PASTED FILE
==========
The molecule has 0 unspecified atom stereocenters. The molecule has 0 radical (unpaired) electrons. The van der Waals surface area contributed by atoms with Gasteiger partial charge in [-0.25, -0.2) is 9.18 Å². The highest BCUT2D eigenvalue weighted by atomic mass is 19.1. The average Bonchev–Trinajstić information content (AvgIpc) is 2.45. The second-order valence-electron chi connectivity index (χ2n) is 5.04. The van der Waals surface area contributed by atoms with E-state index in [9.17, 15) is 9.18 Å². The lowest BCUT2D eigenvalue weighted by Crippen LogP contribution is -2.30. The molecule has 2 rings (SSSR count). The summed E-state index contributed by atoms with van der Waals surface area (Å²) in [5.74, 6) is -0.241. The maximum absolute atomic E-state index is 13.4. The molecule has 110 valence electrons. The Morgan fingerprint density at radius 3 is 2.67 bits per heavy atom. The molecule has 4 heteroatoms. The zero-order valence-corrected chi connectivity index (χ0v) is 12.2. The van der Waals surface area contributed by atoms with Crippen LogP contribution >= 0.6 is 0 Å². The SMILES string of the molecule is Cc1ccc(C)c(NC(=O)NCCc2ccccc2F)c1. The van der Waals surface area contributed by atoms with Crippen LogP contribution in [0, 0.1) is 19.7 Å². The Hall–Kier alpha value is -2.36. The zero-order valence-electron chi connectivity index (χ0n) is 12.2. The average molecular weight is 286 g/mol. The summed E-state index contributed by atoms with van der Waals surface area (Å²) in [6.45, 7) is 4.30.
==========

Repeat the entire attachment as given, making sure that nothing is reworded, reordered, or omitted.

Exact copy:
The molecule has 0 unspecified atom stereocenters. The molecule has 0 radical (unpaired) electrons. The van der Waals surface area contributed by atoms with Gasteiger partial charge in [-0.25, -0.2) is 9.18 Å². The highest BCUT2D eigenvalue weighted by atomic mass is 19.1. The average Bonchev–Trinajstić information content (AvgIpc) is 2.45. The second-order valence-electron chi connectivity index (χ2n) is 5.04. The van der Waals surface area contributed by atoms with E-state index in [9.17, 15) is 9.18 Å². The lowest BCUT2D eigenvalue weighted by Crippen LogP contribution is -2.30. The molecule has 2 rings (SSSR count). The summed E-state index contributed by atoms with van der Waals surface area (Å²) in [5.74, 6) is -0.241. The maximum absolute atomic E-state index is 13.4. The molecule has 110 valence electrons. The Morgan fingerprint density at radius 3 is 2.67 bits per heavy atom. The molecule has 4 heteroatoms. The zero-order valence-corrected chi connectivity index (χ0v) is 12.2. The van der Waals surface area contributed by atoms with Crippen LogP contribution >= 0.6 is 0 Å². The SMILES string of the molecule is Cc1ccc(C)c(NC(=O)NCCc2ccccc2F)c1. The van der Waals surface area contributed by atoms with Crippen LogP contribution in [0, 0.1) is 19.7 Å². The Hall–Kier alpha value is -2.36. The zero-order valence-electron chi connectivity index (χ0n) is 12.2. The average molecular weight is 286 g/mol. The summed E-state index contributed by atoms with van der Waals surface area (Å²) in [6.45, 7) is 4.30.